Star Trek NG Alien Probe Appeared In My Mind

Alien ProbeMay also be viewed on YouTube, Vimeo, and FaceBook – But Best Right Here!

While watching a rerun of Star Trek Next Generation, I saw an alien probe with an interesting shape. After the episode, I just had to go back and look at that probe again. My thought – can I make a woodturning that looks like that?

My probe is about 13 inches long and 4 inches in diameter. Each cone is about 6 inches tall and 2 inches in diameter. Each cone is a perfect cone. The probe is finished with lacquer.

The cones mount to a center piece about 4 plus inches in diameter and 1 inch thick. I made a drilling and mounting template in Powerpoint to guide drilling each mortise. To avoid a more difficult layout, each mortise was drilled from the same side and entirely through the section.

To cover the opposite side of the mortise from the cone, I turned little medallions from padauk on my Infinite Axis Chuck. Each medallion has two or three mini features on different eccentric axes.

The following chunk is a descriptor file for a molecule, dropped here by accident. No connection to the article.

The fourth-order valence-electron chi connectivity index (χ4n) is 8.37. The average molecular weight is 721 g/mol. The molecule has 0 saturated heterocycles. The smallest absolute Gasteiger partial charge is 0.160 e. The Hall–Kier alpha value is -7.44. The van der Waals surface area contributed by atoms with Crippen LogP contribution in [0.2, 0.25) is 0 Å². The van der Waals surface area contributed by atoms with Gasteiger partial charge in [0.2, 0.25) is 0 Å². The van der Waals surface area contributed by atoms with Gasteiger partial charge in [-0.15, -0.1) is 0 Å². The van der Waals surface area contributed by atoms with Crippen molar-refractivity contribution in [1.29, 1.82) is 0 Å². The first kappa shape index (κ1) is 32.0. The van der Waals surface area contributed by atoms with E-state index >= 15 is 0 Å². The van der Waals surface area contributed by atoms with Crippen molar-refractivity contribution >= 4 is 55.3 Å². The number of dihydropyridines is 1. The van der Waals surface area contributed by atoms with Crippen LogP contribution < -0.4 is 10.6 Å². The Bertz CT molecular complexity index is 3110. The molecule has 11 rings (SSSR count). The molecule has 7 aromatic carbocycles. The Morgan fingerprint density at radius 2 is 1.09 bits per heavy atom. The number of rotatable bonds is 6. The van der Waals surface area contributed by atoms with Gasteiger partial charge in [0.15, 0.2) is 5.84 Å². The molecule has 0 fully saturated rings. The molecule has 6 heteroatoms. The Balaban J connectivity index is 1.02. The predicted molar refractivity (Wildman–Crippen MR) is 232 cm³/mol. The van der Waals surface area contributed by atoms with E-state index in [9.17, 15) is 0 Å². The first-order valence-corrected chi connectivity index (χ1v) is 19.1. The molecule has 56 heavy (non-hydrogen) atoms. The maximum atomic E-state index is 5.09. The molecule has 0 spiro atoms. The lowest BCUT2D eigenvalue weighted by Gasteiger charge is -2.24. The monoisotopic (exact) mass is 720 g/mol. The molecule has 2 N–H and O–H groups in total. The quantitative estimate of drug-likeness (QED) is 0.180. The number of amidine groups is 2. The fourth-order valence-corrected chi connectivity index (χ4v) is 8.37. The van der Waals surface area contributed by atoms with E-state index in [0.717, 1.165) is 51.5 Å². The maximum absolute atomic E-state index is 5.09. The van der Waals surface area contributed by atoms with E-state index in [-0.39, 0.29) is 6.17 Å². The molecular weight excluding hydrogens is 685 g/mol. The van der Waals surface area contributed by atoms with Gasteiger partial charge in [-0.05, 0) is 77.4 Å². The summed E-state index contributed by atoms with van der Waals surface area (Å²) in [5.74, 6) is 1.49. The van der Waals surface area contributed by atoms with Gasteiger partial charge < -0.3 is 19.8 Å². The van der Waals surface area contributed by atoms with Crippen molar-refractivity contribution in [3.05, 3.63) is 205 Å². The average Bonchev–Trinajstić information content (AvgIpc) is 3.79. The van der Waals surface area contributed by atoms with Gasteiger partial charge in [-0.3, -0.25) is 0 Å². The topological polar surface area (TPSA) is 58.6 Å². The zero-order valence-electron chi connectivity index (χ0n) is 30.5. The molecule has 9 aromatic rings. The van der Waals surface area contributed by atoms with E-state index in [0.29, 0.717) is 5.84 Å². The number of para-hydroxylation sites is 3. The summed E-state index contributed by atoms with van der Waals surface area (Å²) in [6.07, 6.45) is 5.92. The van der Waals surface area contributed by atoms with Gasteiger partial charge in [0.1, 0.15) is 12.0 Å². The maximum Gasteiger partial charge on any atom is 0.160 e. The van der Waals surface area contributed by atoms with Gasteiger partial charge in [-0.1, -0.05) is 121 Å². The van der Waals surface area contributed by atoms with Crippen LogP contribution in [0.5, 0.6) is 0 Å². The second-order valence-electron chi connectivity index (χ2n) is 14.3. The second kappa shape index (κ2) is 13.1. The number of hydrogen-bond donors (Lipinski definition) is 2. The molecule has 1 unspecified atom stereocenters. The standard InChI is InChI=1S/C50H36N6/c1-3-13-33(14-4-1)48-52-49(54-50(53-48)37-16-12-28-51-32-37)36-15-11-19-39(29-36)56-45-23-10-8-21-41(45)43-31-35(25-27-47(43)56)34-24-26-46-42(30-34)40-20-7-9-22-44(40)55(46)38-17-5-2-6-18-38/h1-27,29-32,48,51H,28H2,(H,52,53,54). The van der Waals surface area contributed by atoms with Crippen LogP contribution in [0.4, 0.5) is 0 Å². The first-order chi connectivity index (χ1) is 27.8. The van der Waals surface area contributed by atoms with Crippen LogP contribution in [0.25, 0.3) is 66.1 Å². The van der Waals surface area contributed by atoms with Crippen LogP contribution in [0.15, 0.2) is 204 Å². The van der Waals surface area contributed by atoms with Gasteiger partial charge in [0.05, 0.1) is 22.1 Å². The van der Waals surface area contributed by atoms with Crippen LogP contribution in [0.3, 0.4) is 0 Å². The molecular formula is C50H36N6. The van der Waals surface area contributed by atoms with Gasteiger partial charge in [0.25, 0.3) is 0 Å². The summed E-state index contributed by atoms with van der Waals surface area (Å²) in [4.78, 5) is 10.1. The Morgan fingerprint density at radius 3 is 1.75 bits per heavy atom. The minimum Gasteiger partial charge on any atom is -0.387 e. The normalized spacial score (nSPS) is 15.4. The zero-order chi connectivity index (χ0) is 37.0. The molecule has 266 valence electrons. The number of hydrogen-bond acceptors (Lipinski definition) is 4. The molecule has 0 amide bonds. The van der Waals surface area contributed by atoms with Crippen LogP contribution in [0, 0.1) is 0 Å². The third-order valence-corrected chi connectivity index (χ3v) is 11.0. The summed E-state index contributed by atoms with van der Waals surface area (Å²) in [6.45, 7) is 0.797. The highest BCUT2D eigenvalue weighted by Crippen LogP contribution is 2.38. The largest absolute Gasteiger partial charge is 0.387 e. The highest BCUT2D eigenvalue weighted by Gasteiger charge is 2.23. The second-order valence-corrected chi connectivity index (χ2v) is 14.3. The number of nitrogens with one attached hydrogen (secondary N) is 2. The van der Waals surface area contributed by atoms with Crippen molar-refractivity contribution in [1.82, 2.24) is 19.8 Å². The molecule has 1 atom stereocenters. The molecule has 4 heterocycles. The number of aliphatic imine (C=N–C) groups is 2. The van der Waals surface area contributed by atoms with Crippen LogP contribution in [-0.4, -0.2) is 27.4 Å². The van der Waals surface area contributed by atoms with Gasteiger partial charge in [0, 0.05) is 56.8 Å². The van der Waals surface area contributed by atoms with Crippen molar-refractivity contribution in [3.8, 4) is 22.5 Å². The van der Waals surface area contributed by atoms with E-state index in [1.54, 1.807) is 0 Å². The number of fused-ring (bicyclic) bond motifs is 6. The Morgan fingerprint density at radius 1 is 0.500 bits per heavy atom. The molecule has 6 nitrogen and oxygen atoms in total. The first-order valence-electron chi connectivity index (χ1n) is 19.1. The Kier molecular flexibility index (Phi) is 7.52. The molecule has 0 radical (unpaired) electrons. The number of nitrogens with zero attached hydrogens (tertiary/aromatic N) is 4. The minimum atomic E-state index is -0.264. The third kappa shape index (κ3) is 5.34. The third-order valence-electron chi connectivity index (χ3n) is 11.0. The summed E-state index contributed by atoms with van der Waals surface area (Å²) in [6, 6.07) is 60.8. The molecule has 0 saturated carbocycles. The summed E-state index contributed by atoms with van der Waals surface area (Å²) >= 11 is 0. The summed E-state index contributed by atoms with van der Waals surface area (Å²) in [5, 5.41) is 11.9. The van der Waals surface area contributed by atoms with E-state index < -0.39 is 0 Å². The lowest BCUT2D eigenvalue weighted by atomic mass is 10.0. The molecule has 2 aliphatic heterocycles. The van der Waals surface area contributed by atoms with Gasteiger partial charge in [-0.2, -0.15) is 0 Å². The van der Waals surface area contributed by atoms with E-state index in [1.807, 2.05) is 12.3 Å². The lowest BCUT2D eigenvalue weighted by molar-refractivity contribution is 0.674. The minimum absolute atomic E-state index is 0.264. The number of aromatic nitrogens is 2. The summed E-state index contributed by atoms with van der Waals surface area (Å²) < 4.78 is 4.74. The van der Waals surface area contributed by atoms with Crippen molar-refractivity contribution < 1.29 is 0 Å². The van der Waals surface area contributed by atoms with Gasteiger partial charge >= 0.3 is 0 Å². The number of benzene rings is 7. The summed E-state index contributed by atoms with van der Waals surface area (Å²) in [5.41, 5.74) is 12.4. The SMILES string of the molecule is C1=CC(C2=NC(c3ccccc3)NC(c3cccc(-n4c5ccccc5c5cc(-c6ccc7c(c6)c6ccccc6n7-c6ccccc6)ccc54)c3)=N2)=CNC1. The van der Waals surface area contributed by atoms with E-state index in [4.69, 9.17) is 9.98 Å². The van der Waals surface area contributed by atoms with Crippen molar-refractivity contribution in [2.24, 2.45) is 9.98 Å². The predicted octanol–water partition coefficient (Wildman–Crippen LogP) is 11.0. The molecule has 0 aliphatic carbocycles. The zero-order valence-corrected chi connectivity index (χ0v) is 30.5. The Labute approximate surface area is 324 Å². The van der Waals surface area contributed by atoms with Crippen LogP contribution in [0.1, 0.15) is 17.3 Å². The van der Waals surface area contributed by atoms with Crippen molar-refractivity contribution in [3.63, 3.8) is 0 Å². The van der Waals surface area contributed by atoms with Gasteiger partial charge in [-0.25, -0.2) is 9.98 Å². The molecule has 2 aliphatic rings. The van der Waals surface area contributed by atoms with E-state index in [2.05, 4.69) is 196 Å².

Links to noted videos.

Enjoy!

Remount & Finish Turning Wet Apricot Bowl

Apricot Bowl This video may also be viewed on YouTube, Vimeo, and FaceBook – But best right here.

Five years ago, I scored a batch of fresh green or wet cherry wood. One block looked very promising – it was a crotch with some beautiful crotch figure. I mounted it and started to turn it. I was shaping the exterior when a large piece separated and conked me in the forehead. I hit the floor; wood hit the ceiling; and the lathe started dancing across the floor. I managed to turn off the lathe and collect my wits.

The piece that flew off weighed 10 to 15 pounds. Turns out, there was a very deep bark inclusion. The wood separated along that bark line.